Column: Wolf cull raises questions

Here we are 40 years later still thinking it’s a good idea to shoot wolves as a conservation measure. Is that a good idea?

In 1973, the first working meeting of wolf specialists met at the first International Conference on the Conservation of the Wolf hosted by IUCN and the World Wildlife Fund in Stockholm, Sweden.

Among many recommendations, the group stated that “Where wolf control measures are necessary, they should be imposed under strict scientific management, and the methods used must be selective, highly discriminatory, of limited time duration, and have minimum side-effects on other animals in the ecosystem.”

So here we are 40 years later still thinking it’s a good idea to shoot wolves as a conservation measure, this time to protect caribou.

Is that a good idea?

Two regions are targeted and they include the South Peace which supports seven distinct caribou herds with a combined population of approximately 970 animals and the South Selkirk region where a single herd has declined to a population of only 18 as at March 2014. Wolf numbers in the province, though, are at a healthy level with a median population of 8,500. The goal is to increase the South Peace caribou to over 1,200 animals and increase the Selkirk population which ranges across the U.S. border into Washington and Idaho.

Yes, evidence points to wolf predation on these endangered herds. They are predators. That’s what they do. But habitat fragmentation and multi-use by industry (logging and road-building) and recreation (snowmobiling and backcountry ski-ing) have also contributed to stresses on the vulnerable herds. Now the Ministry of Forestry, Lands, and Natural Resource Operations plans to shoot 120 to 160 wolves from a helicopter in the South Peace and 24 wolves in the South Selkirk regions before snow melt. The humane optics have many people cringing.

But do culls actually work?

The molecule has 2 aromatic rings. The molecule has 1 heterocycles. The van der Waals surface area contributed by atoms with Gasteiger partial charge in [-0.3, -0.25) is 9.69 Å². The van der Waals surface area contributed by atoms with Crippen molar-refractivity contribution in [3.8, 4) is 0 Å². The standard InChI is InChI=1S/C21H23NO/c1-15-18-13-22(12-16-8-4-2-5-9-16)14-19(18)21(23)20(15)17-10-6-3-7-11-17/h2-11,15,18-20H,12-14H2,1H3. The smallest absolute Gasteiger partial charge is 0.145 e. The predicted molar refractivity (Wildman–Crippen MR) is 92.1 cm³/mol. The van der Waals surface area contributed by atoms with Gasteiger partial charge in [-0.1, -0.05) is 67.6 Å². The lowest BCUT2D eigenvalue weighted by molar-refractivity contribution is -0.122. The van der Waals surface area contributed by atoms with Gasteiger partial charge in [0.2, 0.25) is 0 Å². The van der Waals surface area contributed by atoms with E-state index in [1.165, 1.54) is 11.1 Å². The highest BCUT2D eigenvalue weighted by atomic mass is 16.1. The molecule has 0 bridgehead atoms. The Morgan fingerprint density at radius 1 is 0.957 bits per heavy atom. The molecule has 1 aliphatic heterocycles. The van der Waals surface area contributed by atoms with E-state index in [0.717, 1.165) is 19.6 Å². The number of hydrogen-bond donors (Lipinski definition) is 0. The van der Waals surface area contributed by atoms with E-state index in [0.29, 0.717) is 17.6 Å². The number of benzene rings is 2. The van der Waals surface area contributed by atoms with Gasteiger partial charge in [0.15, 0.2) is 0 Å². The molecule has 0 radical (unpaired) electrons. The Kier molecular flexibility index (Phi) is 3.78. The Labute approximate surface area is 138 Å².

Some fascinating research at Washington State University on the impact of wolf culls and livestock has shown that the practice can actually be counter-productive and result in more livestock kills. According to wildlife biologist Rob Wielgus and his colleague data analyst Kaylie Peebles lethal control has been a “widely accepted but untested hypothesis.” For each wolf killed, the odds of more livestock depredations increase significantly. Their study was published in the journal PLOS ONE.

Their study is the largest of its kind, analyzing 25 years of lethal control data from U.S. Fish and Wildlife Services Interagency Annual Wolf Reports in Montana, Wyoming and Idaho. They found that killing one wolf increases the odds of depredations 4 per cent for sheep and 5 to 6 per cent for cattle the following year. If 20 wolves are killed, livestock deaths double.

Wielgus said the wolf killings likely disrupt the social cohesion of the pack. Their complex social structure is composed of the alpha breeding pair, their pups, and subordinates adults that were the pups from previous years. While an intact breeding pair will keep young offspring from mating, disruption such as the shooting of the alpha animals can set sexually mature wolves free to breed, leading to an increase in breeding pairs. As they all have pups, each family unit is more bound to one place where they must hunt opportunistically. In Wielgus and Peebles’ study, those hunts included occasionally taking more livestock.

So would the cascade effect of the current cull in British Columbia mean more wolf packs could take more caribou?

Previous studies of Wielgus found that lethal controls of cougars also backfire, disrupting populations so much that younger, less disciplined cougars attack more livestock.

Ongoing studies in Washington include various methods of non-lethal wolf control as they relate to livestock protection.

Here, more research is needed to find effective non-lethal wolf control methods to manage vulnerable wildlife species.